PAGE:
How to identify an egg-eating chicken?

TeamChaos

Songster
10 Years
Nov 8, 2009
1,068
12
163
My egg eater was the one with the sticky belly
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I had NO IDEA she was eating so many, I thought the girls had quit laying for winter but then I found a huge jackpot of eggs, a nasty sticky/frozen pile of shells and shavings and suddenly my "poor hen" with the matted feathers became a chicken non grata. ha ha ha! So far, just retrieving eggs quickly has eliminated her habit- I think she was bored in the bad weather and came up with a new hobby.
 

ChickiKat

Songster
8 Years
Jul 10, 2011
1,246
13
131
Eastern Kansas
my egg eater never leaves the coop, she stays in there and fusses over my broody cochin.... I hate to cull her, she is a white crested black polish... but she is a tenacious egg eater.
 

Chicken.Lytle

Songster
9 Years
Oct 19, 2010
1,318
15
141
Montgomery County, TX
Isolation really does help. In my most recent reoccurrance of egg-eating, Buffy was laying thin eggs and Vo was accidentally breaking them against the fake egg (and then eating the mess on her belly).

As Wolfwoman suggested above, I isolated the egg eater into the chick coop and moved the most aggressive youngster from the chick coop to the adult coop. There was drama, but everything worked out.
 

chiliconholly

In the Brooder
8 Years
Jun 3, 2011
15
0
22
One of my babies layed a shell-less egg last spring
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so everyone decided to bicker over it and try and show eachother who was boss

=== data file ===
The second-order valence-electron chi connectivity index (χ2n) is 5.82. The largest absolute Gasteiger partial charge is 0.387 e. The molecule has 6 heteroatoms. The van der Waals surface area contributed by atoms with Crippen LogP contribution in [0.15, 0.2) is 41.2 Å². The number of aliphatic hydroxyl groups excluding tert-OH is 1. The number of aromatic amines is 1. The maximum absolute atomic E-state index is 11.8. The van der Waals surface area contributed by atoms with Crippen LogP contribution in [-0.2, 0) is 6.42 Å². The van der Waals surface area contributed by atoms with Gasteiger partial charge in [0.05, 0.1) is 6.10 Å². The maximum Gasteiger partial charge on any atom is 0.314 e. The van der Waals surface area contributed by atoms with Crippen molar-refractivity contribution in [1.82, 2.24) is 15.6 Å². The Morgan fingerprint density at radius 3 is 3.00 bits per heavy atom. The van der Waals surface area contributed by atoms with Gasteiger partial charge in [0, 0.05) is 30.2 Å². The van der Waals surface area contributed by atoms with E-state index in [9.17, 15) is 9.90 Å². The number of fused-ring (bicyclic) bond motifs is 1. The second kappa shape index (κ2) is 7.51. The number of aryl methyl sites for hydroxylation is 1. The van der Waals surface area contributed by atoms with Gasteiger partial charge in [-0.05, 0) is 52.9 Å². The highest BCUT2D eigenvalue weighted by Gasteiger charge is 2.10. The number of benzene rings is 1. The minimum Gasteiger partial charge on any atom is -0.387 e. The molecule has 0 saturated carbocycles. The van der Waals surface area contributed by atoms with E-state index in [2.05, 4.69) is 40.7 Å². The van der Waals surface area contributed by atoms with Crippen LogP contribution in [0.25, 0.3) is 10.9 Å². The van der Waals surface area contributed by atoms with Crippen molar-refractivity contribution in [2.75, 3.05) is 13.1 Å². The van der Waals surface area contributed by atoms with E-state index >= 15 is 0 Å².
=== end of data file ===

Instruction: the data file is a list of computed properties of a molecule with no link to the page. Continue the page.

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we had a couple eggs be cracked open after that, but somehow they just grew out of it.part of the problem is: My male duck protects his ladies egg (and any other egg layed in the duck area) and oherwise, we just make sure we get the eggs promptly, and they just quit trying to break and eat the eggs
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saddina

Internally Deranged
10 Years
May 2, 2009
7,993
19
261
Desert, CA
Have you tried a mustard egg yet? empty out an egg, and fill it with mustard, then reseal it. Hens hate it, and it usually will stop egg munches. Now if it's a soft egg, all bets are off, you need to up the calcium. I offer cuttlebone if i start finding softer eggs, it gives the hens something to do, and it ups the calicum.
 

wingsofglory

Songster
8 Years
Feb 15, 2011
316
6
100
Palmer Alaska
To catch the culprit, I had to take a chair and novel out into the coop and just watched them, while I read the book. Paid off. Very alarming to see a hen laying her egg with four hens perched waiting for the egg to fall, then fighting over it once laid - the layer turned around and joined the fight.

Another came in alone and turned around and broke and ate her own egg.

For my new flock I'm going to make the roll-out nest boxes out of plywood as shown by BYC member Opa. Do a search for "Opa's roll-out nestboxes". He has wonderful pictures showing construction steps, materials, and measurements and everything - even sharing what works and doesn't work with the hens - real world testing.

Other thing this time, I'm going to blow out some real eggs and fill with hot wax that will cool and harden. I'll put them in the nests. Hopefullly they'll think all eggs are like that inside.
 

HershelMS

In the Brooder
6 Years
Apr 17, 2013
35
7
25
if you have free range chickens and your birds go out for the daily dust bath.... its easy to find the culprit...
dirty bill and neck gives them away everytime... I have found egg eating less frequent among my pullets that
i treat with meal worms... egg eating is indicitave of one of two things:
1. Protien deficiency
2. over population (more freqent with raising coop where eggs are fertile)...
as for the cure... the only one i have ever found is catch the culprit and separate it as a pet or serve it with cream potatos and gravy...
 

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